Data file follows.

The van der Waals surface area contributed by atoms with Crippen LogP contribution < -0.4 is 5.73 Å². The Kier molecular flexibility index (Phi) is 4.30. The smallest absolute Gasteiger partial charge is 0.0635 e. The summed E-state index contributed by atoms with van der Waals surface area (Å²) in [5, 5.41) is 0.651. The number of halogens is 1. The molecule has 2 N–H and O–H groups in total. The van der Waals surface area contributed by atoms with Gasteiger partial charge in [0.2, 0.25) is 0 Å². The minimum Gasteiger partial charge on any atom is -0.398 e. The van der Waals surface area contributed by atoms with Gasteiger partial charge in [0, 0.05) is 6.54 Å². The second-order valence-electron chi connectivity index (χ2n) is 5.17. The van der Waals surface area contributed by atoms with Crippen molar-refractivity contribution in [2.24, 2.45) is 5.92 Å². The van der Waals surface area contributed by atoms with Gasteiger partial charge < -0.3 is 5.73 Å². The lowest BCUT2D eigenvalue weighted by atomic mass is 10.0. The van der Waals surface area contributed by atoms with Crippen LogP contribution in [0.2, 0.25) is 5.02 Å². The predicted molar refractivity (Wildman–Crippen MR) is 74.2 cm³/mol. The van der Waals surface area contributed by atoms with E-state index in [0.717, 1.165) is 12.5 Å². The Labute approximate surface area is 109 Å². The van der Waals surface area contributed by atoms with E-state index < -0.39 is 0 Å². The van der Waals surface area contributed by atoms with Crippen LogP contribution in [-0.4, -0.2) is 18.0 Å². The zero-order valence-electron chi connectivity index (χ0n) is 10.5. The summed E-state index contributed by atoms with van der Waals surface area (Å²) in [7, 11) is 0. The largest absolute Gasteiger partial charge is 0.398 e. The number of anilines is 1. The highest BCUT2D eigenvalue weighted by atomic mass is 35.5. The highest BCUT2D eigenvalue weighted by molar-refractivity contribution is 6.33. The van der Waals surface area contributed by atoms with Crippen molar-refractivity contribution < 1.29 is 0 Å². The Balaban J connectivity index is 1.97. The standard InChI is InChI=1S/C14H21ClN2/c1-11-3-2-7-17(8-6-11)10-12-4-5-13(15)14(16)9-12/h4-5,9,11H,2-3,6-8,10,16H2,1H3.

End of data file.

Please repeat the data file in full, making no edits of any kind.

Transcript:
The van der Waals surface area contributed by atoms with Crippen LogP contribution < -0.4 is 5.73 Å². The Kier molecular flexibility index (Phi) is 4.30. The smallest absolute Gasteiger partial charge is 0.0635 e. The summed E-state index contributed by atoms with van der Waals surface area (Å²) in [5, 5.41) is 0.651. The number of halogens is 1. The molecule has 2 N–H and O–H groups in total. The van der Waals surface area contributed by atoms with Gasteiger partial charge in [0.2, 0.25) is 0 Å². The minimum Gasteiger partial charge on any atom is -0.398 e. The van der Waals surface area contributed by atoms with Gasteiger partial charge in [0, 0.05) is 6.54 Å². The second-order valence-electron chi connectivity index (χ2n) is 5.17. The van der Waals surface area contributed by atoms with Crippen molar-refractivity contribution in [2.24, 2.45) is 5.92 Å². The van der Waals surface area contributed by atoms with Gasteiger partial charge < -0.3 is 5.73 Å². The lowest BCUT2D eigenvalue weighted by atomic mass is 10.0. The van der Waals surface area contributed by atoms with Crippen LogP contribution in [0.2, 0.25) is 5.02 Å². The predicted molar refractivity (Wildman–Crippen MR) is 74.2 cm³/mol. The van der Waals surface area contributed by atoms with E-state index in [0.717, 1.165) is 12.5 Å². The Labute approximate surface area is 109 Å². The van der Waals surface area contributed by atoms with E-state index < -0.39 is 0 Å². The van der Waals surface area contributed by atoms with Crippen LogP contribution in [-0.4, -0.2) is 18.0 Å². The zero-order valence-electron chi connectivity index (χ0n) is 10.5. The summed E-state index contributed by atoms with van der Waals surface area (Å²) in [7, 11) is 0. The largest absolute Gasteiger partial charge is 0.398 e. The number of anilines is 1. The highest BCUT2D eigenvalue weighted by atomic mass is 35.5. The highest BCUT2D eigenvalue weighted by molar-refractivity contribution is 6.33. The van der Waals surface area contributed by atoms with Crippen molar-refractivity contribution < 1.29 is 0 Å². The Balaban J connectivity index is 1.97. The standard InChI is InChI=1S/C14H21ClN2/c1-11-3-2-7-17(8-6-11)10-12-4-5-13(15)14(16)9-12/h4-5,9,11H,2-3,6-8,10,16H2,1H3.